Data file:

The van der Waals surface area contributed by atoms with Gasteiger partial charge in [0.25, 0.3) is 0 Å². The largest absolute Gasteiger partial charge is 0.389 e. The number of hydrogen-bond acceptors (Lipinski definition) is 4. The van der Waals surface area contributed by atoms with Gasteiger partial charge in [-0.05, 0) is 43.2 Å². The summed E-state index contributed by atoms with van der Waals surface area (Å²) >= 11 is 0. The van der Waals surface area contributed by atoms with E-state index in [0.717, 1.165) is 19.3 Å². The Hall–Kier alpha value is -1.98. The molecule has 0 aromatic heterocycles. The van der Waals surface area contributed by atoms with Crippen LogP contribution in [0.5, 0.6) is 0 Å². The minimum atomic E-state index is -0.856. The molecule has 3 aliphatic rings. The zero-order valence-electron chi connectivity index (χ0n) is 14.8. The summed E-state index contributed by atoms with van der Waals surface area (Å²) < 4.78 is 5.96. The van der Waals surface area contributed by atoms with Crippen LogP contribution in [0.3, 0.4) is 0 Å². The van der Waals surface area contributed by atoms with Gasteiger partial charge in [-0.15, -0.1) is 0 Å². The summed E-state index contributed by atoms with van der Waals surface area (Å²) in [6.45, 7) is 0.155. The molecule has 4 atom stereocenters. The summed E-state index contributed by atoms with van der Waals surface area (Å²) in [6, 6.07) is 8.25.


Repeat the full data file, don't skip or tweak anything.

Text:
The van der Waals surface area contributed by atoms with Gasteiger partial charge in [0.25, 0.3) is 0 Å². The largest absolute Gasteiger partial charge is 0.389 e. The number of hydrogen-bond acceptors (Lipinski definition) is 4. The van der Waals surface area contributed by atoms with Gasteiger partial charge in [-0.05, 0) is 43.2 Å². The summed E-state index contributed by atoms with van der Waals surface area (Å²) >= 11 is 0. The van der Waals surface area contributed by atoms with E-state index in [0.717, 1.165) is 19.3 Å². The Hall–Kier alpha value is -1.98. The molecule has 0 aromatic heterocycles. The van der Waals surface area contributed by atoms with Crippen LogP contribution in [0.5, 0.6) is 0 Å². The minimum atomic E-state index is -0.856. The molecule has 3 aliphatic rings. The zero-order valence-electron chi connectivity index (χ0n) is 14.8. The summed E-state index contributed by atoms with van der Waals surface area (Å²) < 4.78 is 5.96. The van der Waals surface area contributed by atoms with Crippen LogP contribution in [0.3, 0.4) is 0 Å². The van der Waals surface area contributed by atoms with Gasteiger partial charge in [-0.15, -0.1) is 0 Å². The summed E-state index contributed by atoms with van der Waals surface area (Å²) in [6.45, 7) is 0.155. The molecule has 4 atom stereocenters. The summed E-state index contributed by atoms with van der Waals surface area (Å²) in [6, 6.07) is 8.25.